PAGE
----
Mental health deaths in NHS up by more than a fifth over three years, new figures show

Former mental health minister Liberal Democrat MP Norman Lamb said some services were “struggling to cope” 

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Mental health care in the NHS has been labelled “threadbare” after the number of patients dying unexpectedly rose by more than a fifth over the last three years, according to new figures. 

The data obtained under the Freedom of Information Act by the Liberal Democrats also showed a 26 per cent spike in mental health patients attempting to and taking their own lives since 2012-2013 - hitting 751 last year. 

In total, the number of incidents officially classed as “serious” – meaning they warranted an investigation - soared by 34 per cent to 8,139 in 2014-15. Each trust sets its definition of a serious incident according to NHS England guidelines. 

Among in-patients and those cared for at home, 1,713 died unexpectedly during 2014-2015 – up by a fifth from 2012-2013.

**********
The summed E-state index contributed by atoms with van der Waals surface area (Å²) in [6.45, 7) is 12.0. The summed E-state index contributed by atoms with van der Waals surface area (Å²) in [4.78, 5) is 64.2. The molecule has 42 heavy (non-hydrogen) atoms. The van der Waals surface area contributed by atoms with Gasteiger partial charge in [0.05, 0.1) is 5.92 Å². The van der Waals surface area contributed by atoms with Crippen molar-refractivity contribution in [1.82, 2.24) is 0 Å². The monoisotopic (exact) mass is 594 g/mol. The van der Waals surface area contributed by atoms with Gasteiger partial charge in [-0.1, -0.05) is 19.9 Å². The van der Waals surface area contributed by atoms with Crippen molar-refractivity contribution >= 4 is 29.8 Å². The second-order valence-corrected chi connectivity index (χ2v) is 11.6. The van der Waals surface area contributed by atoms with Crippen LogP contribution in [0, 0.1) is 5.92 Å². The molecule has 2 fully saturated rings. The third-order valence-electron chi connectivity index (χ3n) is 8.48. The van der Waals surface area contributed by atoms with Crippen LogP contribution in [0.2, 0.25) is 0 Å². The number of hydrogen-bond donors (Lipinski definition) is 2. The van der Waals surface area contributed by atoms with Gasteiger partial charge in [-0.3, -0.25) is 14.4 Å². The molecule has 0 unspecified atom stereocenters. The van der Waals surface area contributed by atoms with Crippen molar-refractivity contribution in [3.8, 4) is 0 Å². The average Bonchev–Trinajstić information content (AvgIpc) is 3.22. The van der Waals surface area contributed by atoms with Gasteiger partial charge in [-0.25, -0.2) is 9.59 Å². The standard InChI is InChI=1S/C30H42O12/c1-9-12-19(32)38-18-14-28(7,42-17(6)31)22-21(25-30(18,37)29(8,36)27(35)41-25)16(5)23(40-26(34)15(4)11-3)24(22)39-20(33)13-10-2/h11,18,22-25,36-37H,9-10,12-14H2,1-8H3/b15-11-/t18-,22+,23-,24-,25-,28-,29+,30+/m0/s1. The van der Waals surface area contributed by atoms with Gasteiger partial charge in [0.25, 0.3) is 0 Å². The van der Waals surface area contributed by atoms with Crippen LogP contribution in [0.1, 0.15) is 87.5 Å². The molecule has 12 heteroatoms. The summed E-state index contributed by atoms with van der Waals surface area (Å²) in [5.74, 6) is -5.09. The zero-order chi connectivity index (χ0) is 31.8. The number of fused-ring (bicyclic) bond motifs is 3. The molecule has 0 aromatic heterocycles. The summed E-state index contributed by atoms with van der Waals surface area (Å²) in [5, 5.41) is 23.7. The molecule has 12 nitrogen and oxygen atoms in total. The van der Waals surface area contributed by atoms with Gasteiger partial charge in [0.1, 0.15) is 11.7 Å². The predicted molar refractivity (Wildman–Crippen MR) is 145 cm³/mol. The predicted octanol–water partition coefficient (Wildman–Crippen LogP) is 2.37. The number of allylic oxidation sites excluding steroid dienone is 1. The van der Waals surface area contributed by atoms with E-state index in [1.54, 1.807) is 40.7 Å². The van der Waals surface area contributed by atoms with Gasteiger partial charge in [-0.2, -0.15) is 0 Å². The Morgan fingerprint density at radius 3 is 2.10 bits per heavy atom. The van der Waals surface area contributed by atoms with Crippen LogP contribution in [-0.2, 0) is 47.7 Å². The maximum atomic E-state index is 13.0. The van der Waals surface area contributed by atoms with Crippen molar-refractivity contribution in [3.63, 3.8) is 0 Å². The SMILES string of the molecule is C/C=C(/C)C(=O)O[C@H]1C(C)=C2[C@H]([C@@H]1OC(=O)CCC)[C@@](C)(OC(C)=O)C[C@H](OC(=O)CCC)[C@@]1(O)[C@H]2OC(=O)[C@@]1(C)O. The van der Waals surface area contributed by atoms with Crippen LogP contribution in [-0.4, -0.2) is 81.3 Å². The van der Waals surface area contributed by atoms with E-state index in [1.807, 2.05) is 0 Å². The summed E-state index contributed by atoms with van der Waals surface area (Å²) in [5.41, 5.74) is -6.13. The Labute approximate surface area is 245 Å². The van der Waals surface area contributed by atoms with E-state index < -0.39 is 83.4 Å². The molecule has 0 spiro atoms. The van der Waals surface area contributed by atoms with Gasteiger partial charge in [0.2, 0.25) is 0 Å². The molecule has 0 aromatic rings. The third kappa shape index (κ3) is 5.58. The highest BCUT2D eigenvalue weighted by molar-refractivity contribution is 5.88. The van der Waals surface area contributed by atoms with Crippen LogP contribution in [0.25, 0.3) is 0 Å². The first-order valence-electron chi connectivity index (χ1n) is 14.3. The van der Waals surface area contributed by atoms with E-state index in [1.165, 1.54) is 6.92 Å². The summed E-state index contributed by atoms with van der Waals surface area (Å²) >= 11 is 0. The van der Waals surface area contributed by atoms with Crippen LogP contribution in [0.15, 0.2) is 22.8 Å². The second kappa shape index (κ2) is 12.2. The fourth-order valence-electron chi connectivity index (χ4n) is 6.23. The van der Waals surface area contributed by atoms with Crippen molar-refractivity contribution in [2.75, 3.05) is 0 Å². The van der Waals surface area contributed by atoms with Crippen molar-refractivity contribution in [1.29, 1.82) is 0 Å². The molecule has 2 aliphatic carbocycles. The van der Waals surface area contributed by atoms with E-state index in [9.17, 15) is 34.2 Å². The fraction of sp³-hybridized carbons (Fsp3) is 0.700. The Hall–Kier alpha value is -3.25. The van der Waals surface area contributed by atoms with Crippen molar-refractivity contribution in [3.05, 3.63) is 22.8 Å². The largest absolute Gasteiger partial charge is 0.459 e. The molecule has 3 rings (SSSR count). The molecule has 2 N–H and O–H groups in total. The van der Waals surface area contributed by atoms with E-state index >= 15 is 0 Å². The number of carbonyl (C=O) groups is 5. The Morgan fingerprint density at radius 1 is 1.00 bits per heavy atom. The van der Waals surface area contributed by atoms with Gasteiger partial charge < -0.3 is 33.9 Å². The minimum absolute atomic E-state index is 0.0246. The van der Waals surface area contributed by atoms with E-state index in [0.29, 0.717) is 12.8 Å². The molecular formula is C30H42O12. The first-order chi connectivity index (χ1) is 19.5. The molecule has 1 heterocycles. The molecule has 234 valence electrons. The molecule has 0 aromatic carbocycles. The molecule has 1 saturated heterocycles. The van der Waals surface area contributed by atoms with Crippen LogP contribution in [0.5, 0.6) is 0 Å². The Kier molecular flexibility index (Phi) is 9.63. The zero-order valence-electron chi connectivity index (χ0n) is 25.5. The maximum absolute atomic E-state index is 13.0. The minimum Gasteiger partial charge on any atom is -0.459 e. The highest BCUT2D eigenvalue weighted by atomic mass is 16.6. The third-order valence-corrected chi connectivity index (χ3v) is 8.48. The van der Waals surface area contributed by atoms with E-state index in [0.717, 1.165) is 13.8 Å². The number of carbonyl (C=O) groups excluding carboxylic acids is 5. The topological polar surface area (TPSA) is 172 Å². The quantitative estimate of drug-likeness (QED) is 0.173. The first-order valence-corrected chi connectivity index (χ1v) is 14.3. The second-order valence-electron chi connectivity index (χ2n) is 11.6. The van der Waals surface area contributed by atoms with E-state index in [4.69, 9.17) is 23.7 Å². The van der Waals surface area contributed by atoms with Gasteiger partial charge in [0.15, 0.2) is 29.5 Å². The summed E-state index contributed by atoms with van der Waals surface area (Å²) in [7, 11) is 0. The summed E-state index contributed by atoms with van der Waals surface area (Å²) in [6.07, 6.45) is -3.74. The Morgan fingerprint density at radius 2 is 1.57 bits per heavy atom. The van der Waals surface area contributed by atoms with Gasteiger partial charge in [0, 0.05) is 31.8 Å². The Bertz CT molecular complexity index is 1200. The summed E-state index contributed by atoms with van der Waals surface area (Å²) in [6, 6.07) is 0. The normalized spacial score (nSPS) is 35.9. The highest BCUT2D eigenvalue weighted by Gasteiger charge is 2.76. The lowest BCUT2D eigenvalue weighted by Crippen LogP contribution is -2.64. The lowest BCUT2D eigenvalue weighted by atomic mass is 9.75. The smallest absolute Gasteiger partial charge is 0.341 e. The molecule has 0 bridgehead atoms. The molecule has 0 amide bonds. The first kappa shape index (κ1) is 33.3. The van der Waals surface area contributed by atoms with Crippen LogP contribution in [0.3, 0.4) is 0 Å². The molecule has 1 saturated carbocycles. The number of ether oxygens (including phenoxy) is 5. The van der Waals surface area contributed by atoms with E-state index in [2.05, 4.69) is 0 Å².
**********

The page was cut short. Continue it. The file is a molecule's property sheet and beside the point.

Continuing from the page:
Such incidents have become so common at the North East London foundation trust that almost two people died each day last year. 

Liberal Democrat MP Norman Lamb, who served as the mental health minister under the coalition government, said the figures which were collated from 58 heath trusts showed that some services were “struggling to cope” due to underfunding. 

He told The Guardian: “NHS England and the Government should set up an investigation into the cause of this as these figures involve tragedies for families around the country and the human impact is intense.”

“On the face of it, they [the figures] show a dramatic rise in unexpected deaths and suicides - at a time when real terms funding provided by commissioning groups has gone down,” he told BBC News.

Paul Farmer, chief executive of the charity Mind and the chair of NHS England’s mental health taskforce told The Guardian: “The figures give us real cause for concern."

The FOI request was published after Health Secretary Jeremy Hunt launched a review into NHS trusts after a report from that the Southern Health trust had failed to investigate the deaths of hundreds of people since 2011. 

An NHS England spokesperson said: "Reporting of incidents is intentionally up right across the NHS, including mental health, as part of our national effort to encourage transparency and a culture of learning. That's the lesson from the airlines - openness is a precondition for safety and improvement. That's as true for mental health services as it is for maternity care or surgical operations."

Additional reporting by PA